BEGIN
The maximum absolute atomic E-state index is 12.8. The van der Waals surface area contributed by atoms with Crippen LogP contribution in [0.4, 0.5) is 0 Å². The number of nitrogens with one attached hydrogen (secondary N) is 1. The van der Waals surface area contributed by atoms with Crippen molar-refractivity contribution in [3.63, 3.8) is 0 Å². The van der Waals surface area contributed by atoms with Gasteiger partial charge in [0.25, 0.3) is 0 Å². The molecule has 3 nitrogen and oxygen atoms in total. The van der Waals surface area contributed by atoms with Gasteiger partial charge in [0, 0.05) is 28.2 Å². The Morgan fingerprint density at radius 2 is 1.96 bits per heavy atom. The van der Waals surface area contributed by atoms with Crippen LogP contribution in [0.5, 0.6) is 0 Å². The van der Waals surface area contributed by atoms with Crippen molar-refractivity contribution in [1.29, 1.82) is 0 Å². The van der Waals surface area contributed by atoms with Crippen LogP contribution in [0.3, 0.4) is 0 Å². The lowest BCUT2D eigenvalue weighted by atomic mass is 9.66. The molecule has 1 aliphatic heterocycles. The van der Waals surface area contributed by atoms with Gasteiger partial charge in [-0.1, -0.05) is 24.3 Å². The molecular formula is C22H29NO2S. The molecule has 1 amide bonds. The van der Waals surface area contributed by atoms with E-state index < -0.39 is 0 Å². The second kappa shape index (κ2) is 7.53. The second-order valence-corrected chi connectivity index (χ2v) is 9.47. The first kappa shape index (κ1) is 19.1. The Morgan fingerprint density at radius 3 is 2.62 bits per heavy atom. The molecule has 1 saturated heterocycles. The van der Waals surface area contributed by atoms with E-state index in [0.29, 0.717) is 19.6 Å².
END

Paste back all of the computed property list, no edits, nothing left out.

The maximum absolute atomic E-state index is 12.8. The van der Waals surface area contributed by atoms with Crippen LogP contribution in [0.4, 0.5) is 0 Å². The number of nitrogens with one attached hydrogen (secondary N) is 1. The van der Waals surface area contributed by atoms with Crippen molar-refractivity contribution in [3.63, 3.8) is 0 Å². The van der Waals surface area contributed by atoms with Gasteiger partial charge in [0.25, 0.3) is 0 Å². The molecule has 3 nitrogen and oxygen atoms in total. The van der Waals surface area contributed by atoms with Gasteiger partial charge in [0, 0.05) is 28.2 Å². The Morgan fingerprint density at radius 2 is 1.96 bits per heavy atom. The van der Waals surface area contributed by atoms with Crippen LogP contribution in [0.5, 0.6) is 0 Å². The van der Waals surface area contributed by atoms with Crippen molar-refractivity contribution in [1.29, 1.82) is 0 Å². The van der Waals surface area contributed by atoms with Crippen LogP contribution in [0.3, 0.4) is 0 Å². The lowest BCUT2D eigenvalue weighted by atomic mass is 9.66. The molecule has 1 aliphatic heterocycles. The van der Waals surface area contributed by atoms with Gasteiger partial charge in [-0.1, -0.05) is 24.3 Å². The molecular formula is C22H29NO2S. The molecule has 1 amide bonds. The van der Waals surface area contributed by atoms with E-state index < -0.39 is 0 Å². The second kappa shape index (κ2) is 7.53. The second-order valence-corrected chi connectivity index (χ2v) is 9.47. The first kappa shape index (κ1) is 19.1. The Morgan fingerprint density at radius 3 is 2.62 bits per heavy atom. The molecule has 1 saturated heterocycles. The van der Waals surface area contributed by atoms with E-state index in [0.29, 0.717) is 19.6 Å².